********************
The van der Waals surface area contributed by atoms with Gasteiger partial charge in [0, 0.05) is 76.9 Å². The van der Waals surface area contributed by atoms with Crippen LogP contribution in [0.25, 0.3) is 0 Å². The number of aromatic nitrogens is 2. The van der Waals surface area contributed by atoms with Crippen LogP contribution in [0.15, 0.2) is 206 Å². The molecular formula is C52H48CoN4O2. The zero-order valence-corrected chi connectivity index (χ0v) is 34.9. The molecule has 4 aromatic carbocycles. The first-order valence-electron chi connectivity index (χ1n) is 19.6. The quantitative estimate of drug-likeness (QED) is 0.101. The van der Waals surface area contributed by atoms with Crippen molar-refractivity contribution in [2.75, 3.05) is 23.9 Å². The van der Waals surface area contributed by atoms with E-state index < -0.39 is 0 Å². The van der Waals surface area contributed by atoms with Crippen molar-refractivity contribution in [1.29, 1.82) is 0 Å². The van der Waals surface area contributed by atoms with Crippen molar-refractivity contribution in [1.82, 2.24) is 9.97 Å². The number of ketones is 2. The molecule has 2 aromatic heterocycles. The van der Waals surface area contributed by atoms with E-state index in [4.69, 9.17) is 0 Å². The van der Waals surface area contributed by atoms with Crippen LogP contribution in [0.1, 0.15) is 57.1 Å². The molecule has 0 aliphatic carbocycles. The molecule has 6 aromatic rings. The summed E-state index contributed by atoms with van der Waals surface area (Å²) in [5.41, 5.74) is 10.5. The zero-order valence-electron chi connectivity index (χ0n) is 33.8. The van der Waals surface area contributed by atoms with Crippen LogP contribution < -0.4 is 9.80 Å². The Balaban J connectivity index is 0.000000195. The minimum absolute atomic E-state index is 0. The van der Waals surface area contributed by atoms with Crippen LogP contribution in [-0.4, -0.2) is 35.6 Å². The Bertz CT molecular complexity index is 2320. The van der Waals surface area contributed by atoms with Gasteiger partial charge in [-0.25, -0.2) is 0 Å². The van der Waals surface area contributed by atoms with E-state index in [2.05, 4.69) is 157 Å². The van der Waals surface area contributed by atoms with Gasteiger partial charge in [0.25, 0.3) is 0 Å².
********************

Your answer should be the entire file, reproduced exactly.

The van der Waals surface area contributed by atoms with Gasteiger partial charge in [0, 0.05) is 76.9 Å². The van der Waals surface area contributed by atoms with Crippen LogP contribution in [0.25, 0.3) is 0 Å². The number of aromatic nitrogens is 2. The van der Waals surface area contributed by atoms with Crippen LogP contribution in [0.15, 0.2) is 206 Å². The molecular formula is C52H48CoN4O2. The zero-order valence-corrected chi connectivity index (χ0v) is 34.9. The molecule has 4 aromatic carbocycles. The first-order valence-electron chi connectivity index (χ1n) is 19.6. The quantitative estimate of drug-likeness (QED) is 0.101. The van der Waals surface area contributed by atoms with Crippen molar-refractivity contribution in [2.75, 3.05) is 23.9 Å². The van der Waals surface area contributed by atoms with E-state index < -0.39 is 0 Å². The van der Waals surface area contributed by atoms with Crippen molar-refractivity contribution in [1.29, 1.82) is 0 Å². The van der Waals surface area contributed by atoms with Crippen molar-refractivity contribution in [1.82, 2.24) is 9.97 Å². The number of ketones is 2. The molecule has 2 aromatic heterocycles. The van der Waals surface area contributed by atoms with E-state index in [4.69, 9.17) is 0 Å². The van der Waals surface area contributed by atoms with Crippen LogP contribution in [0.1, 0.15) is 57.1 Å². The molecule has 0 aliphatic carbocycles. The molecule has 6 aromatic rings. The summed E-state index contributed by atoms with van der Waals surface area (Å²) in [5.41, 5.74) is 10.5. The zero-order valence-electron chi connectivity index (χ0n) is 33.8. The van der Waals surface area contributed by atoms with Crippen LogP contribution < -0.4 is 9.80 Å². The Balaban J connectivity index is 0.000000195. The minimum absolute atomic E-state index is 0. The van der Waals surface area contributed by atoms with Crippen LogP contribution in [-0.4, -0.2) is 35.6 Å². The Bertz CT molecular complexity index is 2320. The van der Waals surface area contributed by atoms with Gasteiger partial charge in [-0.25, -0.2) is 0 Å². The van der Waals surface area contributed by atoms with E-state index in [2.05, 4.69) is 157 Å². The van der Waals surface area contributed by atoms with Gasteiger partial charge in [0.25, 0.3) is 0 Å².